What Coach Savarese has done thus far is admirable. The switch to a defensive formation, one that Savarese was not known to use in his previous tenure, was calculated. Beyond appeasing the fanbase, Savarese had to earn the respect and trust of his players. His tactical flexibility is a tribute to his ingenuity, finding ways to earn 15 straight positive results, despite roster deficiencies, and an out-of-character playing style. But the fact that Savarese and the Timbers have only found one or two formations that they can successfully earn results with hints that the team and roster is not yet where the coach wants it to be.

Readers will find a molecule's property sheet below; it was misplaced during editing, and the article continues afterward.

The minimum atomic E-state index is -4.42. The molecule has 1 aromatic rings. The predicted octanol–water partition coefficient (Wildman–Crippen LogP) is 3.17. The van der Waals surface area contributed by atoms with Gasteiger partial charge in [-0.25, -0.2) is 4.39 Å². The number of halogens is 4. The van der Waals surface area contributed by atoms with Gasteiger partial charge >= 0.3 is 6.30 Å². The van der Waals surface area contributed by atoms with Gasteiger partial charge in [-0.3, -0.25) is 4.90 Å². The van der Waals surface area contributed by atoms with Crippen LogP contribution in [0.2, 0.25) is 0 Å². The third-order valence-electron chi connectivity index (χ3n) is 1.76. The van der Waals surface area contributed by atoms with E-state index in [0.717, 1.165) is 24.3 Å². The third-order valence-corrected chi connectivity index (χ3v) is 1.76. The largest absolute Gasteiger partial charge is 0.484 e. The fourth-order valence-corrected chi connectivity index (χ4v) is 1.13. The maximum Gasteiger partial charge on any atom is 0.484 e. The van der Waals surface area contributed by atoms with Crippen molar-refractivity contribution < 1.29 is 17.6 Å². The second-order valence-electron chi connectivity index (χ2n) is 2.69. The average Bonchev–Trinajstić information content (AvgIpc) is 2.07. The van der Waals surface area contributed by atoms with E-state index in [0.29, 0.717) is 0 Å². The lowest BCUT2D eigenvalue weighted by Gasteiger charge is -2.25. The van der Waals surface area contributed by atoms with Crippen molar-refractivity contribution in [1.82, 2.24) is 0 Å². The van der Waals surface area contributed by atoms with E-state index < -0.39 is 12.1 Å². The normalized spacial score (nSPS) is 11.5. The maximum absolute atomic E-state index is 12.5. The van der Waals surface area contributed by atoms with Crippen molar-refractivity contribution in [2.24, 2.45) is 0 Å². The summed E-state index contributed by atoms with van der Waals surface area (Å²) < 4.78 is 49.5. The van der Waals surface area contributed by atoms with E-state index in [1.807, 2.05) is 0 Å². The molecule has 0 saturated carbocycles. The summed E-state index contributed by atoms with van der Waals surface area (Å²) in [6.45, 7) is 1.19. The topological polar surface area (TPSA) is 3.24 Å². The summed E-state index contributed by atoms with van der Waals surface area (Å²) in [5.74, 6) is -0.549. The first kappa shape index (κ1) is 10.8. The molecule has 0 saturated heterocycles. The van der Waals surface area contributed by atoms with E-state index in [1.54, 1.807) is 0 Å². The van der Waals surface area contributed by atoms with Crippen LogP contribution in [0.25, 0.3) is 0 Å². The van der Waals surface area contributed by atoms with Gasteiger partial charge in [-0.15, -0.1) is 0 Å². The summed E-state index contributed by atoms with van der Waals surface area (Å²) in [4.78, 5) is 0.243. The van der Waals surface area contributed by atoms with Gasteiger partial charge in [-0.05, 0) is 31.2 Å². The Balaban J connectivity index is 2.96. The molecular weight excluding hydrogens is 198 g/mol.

With a heightened level of competition comes faster adjustments by opposing managers — and the Timbers’ defensive formations have been exploited. Attacking teams have displayed more tactical patience: not overcommitting numbers to break down the defensive line, but instead probing and testing players and parts of Portland’s formation that display signs of weakness.

Defensively, teams have found ways to squash Portland’s previously deadly counterattack. They know the Timbers are unwilling to commit numbers in attack, so — instead of hanging back, for fear of Portland’s attackers blazing past them — defenders now press up on the initial outlet pass, forcing the Timbers counterattack to reset to a defensive midfielder. With only a few players joining in the counterattack, teams maintain a stronger shape in the middle of the pitch and are content to watch Portland carry the ball down the flanks, away from the threatening zones for the likes of Diego Valeri, Sebastian Blanco, and Samuel Armenteros.